The writing method we used was a combination of the Jane Shaffer method and Six Traits. Every teacher in the district had been trained on the method, and collaborative rubrics and projects had been developed over the years. The method was flexible, but we all agreed on certain basic components. We used Jane Shaffer's method of color-coding, from elementary through middle school. This meant that every student in the district developed a common understanding of what a topic sentence is, what a claim is, how we use evidence to support our claims, and how we use reasoning to tie things together. I believe it is still one of the highest-performing writing districts in California.
One of our signature practices was that we gave a fall writing assessment and a spring writing assessment. In middle school it was a two-day affair, tied to the literature curriculum. Time was allocated for pre-writing and writing.
And then we teachers were given an on-campus release day so we could read and score holistically — together. We double-scored each sample, using a rubric and highlighters.
It drove us crazy, but it also enabled us to see patterns. And because we could see patterns, we could adapt instruction to address the gaps or needs we identified.
Shouldn't this be the norm for instruction?
I have long wanted to use this approach with my teaching of proof in high school, but this was the first year I got my act together to run my own personal pilot program. I don't have a colleague with whom to work on this, so I went it alone. I created a four-day project that and gave them one day's worth of stuff to work on each day.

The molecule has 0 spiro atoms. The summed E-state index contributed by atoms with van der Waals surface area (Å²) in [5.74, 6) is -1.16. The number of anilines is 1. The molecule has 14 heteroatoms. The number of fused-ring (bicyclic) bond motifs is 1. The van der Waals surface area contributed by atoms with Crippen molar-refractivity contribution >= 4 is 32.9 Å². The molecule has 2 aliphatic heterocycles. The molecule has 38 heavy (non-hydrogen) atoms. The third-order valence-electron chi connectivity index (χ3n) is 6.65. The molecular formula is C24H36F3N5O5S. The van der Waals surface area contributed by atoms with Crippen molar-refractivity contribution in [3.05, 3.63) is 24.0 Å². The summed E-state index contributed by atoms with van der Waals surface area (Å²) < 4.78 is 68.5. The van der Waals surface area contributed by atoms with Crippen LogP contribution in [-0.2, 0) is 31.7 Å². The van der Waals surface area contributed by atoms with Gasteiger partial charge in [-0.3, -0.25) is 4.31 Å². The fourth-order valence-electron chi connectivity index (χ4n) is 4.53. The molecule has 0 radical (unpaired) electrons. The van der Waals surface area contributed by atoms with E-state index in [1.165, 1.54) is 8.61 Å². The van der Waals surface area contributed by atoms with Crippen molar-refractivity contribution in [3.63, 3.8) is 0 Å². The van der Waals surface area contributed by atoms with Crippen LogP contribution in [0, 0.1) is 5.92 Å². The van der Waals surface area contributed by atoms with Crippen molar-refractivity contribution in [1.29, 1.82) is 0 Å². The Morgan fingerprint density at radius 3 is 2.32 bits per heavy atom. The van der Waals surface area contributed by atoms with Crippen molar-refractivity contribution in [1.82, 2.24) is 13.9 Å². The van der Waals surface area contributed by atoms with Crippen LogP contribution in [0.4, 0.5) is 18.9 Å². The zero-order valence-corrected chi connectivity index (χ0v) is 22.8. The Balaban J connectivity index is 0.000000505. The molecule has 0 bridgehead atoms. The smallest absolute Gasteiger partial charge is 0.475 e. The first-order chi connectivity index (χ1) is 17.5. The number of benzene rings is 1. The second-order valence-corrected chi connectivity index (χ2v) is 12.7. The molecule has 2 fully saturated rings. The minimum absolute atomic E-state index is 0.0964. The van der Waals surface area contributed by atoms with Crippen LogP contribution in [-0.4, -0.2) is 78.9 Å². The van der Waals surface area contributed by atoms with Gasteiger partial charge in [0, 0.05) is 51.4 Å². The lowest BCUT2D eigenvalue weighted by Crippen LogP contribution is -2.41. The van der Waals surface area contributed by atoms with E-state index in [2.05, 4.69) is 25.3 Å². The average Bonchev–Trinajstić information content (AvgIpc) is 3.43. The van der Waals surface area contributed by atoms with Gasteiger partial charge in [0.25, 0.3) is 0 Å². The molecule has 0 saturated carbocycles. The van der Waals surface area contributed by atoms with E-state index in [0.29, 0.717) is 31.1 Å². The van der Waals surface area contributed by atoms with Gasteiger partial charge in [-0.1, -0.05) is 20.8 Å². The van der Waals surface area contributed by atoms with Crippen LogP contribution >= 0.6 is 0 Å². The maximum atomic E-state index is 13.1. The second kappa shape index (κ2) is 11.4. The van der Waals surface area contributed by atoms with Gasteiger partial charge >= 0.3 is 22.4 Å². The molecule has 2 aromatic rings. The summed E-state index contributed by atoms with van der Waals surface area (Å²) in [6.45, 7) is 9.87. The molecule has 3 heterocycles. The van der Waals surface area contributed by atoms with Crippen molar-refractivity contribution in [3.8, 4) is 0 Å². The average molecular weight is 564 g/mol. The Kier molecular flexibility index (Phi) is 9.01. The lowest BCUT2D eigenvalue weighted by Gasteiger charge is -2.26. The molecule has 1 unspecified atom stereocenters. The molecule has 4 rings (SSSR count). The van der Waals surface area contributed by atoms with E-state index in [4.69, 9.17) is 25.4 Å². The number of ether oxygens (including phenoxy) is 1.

Here is the zip file with all four days' worth of assignments: https://drive.google.com/open?id=1Zz3KlZ5zVO9K_0S4dW822hNJ9X4VtUdVThe secret of doing an assignment like this is radical: you have to relinquish control. You cannot be the only one giving students feedback. In fact, there is so much practice here, it is completely impossible. That is good. One thing I have learned as a writer and as a teacher of writing is that you learn how to write by writing a lot. The same is true with proof and proving. Students need space to immerse themselves and not worry about whether every mark they make is "right" or "wrong."
So each day had its "stuff." Four small proofs a day, plus reflection and peer review. Then more the next day.
The complaints and lamentations were filled with drama. "OH MY GOD, DR. S — THAT ASSIGNMENT WAS HARD." But they could tell that they had accomplished something.
My assessment strategy was to be rigorous about completion but merciful with points. It was only worth a quiz grade (100 points), and my default score for students who completed every section was a 95. There are rewards for following instructions. Missing sections or components left blank cost more points.
But none of that matters. My goal was to get students doing a LOT of proof -- writing shitty first drafts, comparing notes with each other, and using a rubric to assess each other's work. Dogen Zenji said, "When you walk in the mist, you get wet."
And it seems to have made a difference.
I am excited to see what happens on the next major test that includes a proof. Photos of student work to follow.
As always, let me know what you think and what happens if you use this!